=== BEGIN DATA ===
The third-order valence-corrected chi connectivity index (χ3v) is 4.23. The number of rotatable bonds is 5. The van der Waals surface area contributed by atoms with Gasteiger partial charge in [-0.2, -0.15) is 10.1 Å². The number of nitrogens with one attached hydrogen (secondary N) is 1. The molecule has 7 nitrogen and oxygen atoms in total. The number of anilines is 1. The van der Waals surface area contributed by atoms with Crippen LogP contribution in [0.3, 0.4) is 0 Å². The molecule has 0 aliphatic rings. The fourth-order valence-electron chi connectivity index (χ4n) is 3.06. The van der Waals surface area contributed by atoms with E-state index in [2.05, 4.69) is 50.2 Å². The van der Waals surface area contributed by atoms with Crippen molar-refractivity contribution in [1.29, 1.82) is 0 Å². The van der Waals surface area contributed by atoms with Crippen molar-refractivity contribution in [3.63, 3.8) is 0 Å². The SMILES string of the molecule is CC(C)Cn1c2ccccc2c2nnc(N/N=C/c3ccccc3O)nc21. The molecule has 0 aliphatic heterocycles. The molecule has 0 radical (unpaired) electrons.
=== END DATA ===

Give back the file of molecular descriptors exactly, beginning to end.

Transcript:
The third-order valence-corrected chi connectivity index (χ3v) is 4.23. The number of rotatable bonds is 5. The van der Waals surface area contributed by atoms with Gasteiger partial charge in [-0.2, -0.15) is 10.1 Å². The number of nitrogens with one attached hydrogen (secondary N) is 1. The molecule has 7 nitrogen and oxygen atoms in total. The number of anilines is 1. The van der Waals surface area contributed by atoms with Crippen LogP contribution in [0.3, 0.4) is 0 Å². The molecule has 0 aliphatic rings. The fourth-order valence-electron chi connectivity index (χ4n) is 3.06. The van der Waals surface area contributed by atoms with E-state index in [2.05, 4.69) is 50.2 Å². The van der Waals surface area contributed by atoms with Crippen molar-refractivity contribution in [1.29, 1.82) is 0 Å². The van der Waals surface area contributed by atoms with Crippen molar-refractivity contribution in [3.63, 3.8) is 0 Å². The SMILES string of the molecule is CC(C)Cn1c2ccccc2c2nnc(N/N=C/c3ccccc3O)nc21. The molecule has 0 aliphatic heterocycles. The molecule has 0 radical (unpaired) electrons.